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Music PopWrapped | Music

Robin Thicke Admits To Not Writing "Blurred Lines"

Lazaros Balakos | PopWrapped Author

Lazaros Balakos

09/15/2014 6:44 pm
PopWrapped | Music
Robin Thicke Admits To Not Writing
Media Courtesy of Flickr

Robin Thicke saw his sixth studio album, Blurred Lines, and the title track giving him his most successful era to date. The same cannot be said for 2014's Paula, an attempt to get back his wife, which tanked in sales and failed to achieve its purpose as well. As if things could not get worse, the singer is still facing legal issues, regarding the similarities between "Blurred Lines" and Gaye's "Got To Give It Up". Now a transcript revealed that he admitted to not having written any of the lyrics on the song.

"Blurred Lines" was undoubtedly one of last year's greatest hits. Thicke got writing credits before Pharrell Williams on it and claimed the two of them managed to get the tune done in an hour, with inspiration drawn from Gaye's track. However, in his newly-surfaced confession, he claims he was high during the session and was hardly involved with it, but just wanted to get some credit. In his own words:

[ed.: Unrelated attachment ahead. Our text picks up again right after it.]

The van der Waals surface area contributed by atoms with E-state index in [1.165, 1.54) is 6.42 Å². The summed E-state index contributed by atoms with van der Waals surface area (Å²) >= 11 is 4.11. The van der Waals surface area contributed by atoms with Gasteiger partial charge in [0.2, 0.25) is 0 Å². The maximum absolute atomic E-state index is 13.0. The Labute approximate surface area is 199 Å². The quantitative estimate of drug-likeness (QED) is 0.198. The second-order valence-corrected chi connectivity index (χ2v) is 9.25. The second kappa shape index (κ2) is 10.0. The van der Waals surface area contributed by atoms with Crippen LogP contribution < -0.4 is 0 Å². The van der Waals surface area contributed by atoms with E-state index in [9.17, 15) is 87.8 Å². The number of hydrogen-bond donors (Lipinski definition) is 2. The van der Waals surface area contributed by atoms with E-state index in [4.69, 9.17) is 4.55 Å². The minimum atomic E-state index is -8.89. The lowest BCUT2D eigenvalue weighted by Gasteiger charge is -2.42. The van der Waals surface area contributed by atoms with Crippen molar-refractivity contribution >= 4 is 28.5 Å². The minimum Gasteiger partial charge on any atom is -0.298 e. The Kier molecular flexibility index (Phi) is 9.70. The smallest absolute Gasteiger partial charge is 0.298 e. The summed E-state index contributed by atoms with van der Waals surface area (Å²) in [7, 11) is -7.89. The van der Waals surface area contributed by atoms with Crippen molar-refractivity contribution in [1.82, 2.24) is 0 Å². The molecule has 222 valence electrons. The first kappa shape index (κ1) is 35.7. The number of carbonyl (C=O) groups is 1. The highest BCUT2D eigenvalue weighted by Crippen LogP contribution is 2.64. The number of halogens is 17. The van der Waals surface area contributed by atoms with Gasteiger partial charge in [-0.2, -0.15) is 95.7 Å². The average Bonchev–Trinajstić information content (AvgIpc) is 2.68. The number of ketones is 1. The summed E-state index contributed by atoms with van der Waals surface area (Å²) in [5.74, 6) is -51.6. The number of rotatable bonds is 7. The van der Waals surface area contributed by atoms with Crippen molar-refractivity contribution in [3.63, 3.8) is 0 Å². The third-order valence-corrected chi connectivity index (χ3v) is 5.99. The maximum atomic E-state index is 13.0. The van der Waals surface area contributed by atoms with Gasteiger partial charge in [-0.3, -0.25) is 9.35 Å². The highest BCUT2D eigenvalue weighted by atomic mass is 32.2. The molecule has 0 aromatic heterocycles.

Were you present during the creation of 'Blurred Lines'?

I was present. Obviously, I sang it. I had to be there.

When the rhythm track was being created, were you there with Pharrell?

To be honest, that's the only part where — I was high on vicodin and alcohol when I showed up at the studio. So my recollection is when we made the song, I thought I wanted — I — I wanted to be more involved than I actually was by the time, nine months later, it became a huge hit and I wanted credit. So I started kind of convincing myself that I was a little more part of it than I was and I — because I didn't want him — I wanted some credit for this big hit. But the reality is, is that Pharrell had the beat and he wrote almost every single part of the song."

Awkward to read, especially when having read his 2013 GQ interview, in which he's telling a completely different story. Not only did the singer expose his fraud, but he also left Pharrell Williams alone in facing the plagarism claims. The producer did defend him though, by saying fake writing credits are always given in the industry and that he believes it's Thicke's soulful voice that keeps the song together. Gaye's family is seeing their lawsuit moving forward, as a trial is scheduled for February 10, 2015.

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